Now another set of spirits joins the Order’s guardians, beings whom I call upon when it’s time to roll up the sleeves and get dirty. Spirits of my land: the turkey, the toad, the coyote, the skunk, the blue jay. Spirits of garden and hedge: datura, tobacco, mugwort, comfrey, agrimony, mullein, lavender.  Spirits of the deep wood: hawthorn, oak, white pine, paper birch, beech, chestnut, maple, hemlock, sassafrass.  The Twelve Winds of Eire. Sometimes the kitchen smell of lavender scones and lemon verbena tea; sometimes it smells of decaying flesh and newly macerated bones. This is my path, in darkness and in light, crepuscular to the core.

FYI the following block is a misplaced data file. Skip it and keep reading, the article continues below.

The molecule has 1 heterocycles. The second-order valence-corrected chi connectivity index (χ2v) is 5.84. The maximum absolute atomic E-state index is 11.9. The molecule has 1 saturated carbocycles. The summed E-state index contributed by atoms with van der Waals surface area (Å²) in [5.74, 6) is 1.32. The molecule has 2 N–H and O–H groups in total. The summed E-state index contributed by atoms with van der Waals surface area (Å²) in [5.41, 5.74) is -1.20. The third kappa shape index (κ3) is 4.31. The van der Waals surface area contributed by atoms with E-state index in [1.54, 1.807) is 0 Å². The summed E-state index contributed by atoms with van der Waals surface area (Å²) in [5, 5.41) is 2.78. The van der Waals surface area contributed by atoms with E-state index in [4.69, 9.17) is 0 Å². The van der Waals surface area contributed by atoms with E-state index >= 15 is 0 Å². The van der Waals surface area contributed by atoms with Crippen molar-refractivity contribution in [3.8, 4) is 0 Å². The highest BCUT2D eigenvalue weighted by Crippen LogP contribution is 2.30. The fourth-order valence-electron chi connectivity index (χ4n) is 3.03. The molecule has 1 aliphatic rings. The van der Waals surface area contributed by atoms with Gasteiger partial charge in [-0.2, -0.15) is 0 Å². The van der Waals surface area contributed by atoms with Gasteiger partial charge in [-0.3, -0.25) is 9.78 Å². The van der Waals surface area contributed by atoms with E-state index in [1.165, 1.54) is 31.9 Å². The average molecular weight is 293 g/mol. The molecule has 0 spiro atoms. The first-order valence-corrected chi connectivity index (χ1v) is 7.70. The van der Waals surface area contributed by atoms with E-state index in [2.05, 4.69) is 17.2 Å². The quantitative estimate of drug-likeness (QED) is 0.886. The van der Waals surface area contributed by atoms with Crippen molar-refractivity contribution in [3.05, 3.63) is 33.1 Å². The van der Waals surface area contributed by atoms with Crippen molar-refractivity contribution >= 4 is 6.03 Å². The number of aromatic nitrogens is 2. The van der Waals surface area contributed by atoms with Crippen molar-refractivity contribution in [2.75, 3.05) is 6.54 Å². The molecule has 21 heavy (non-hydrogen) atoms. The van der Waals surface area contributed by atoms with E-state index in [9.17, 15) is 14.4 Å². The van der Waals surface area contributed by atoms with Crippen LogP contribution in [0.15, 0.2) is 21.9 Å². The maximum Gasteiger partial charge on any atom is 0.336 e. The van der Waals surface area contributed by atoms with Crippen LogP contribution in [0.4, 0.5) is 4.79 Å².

Cerridwen gifted me with wholeness. My robes, though those of a Druid, have never been brilliant, shining white. They’re just too hard to keep clean.

Brown doesn’t show the dirt. Doesn’t scare the deer either.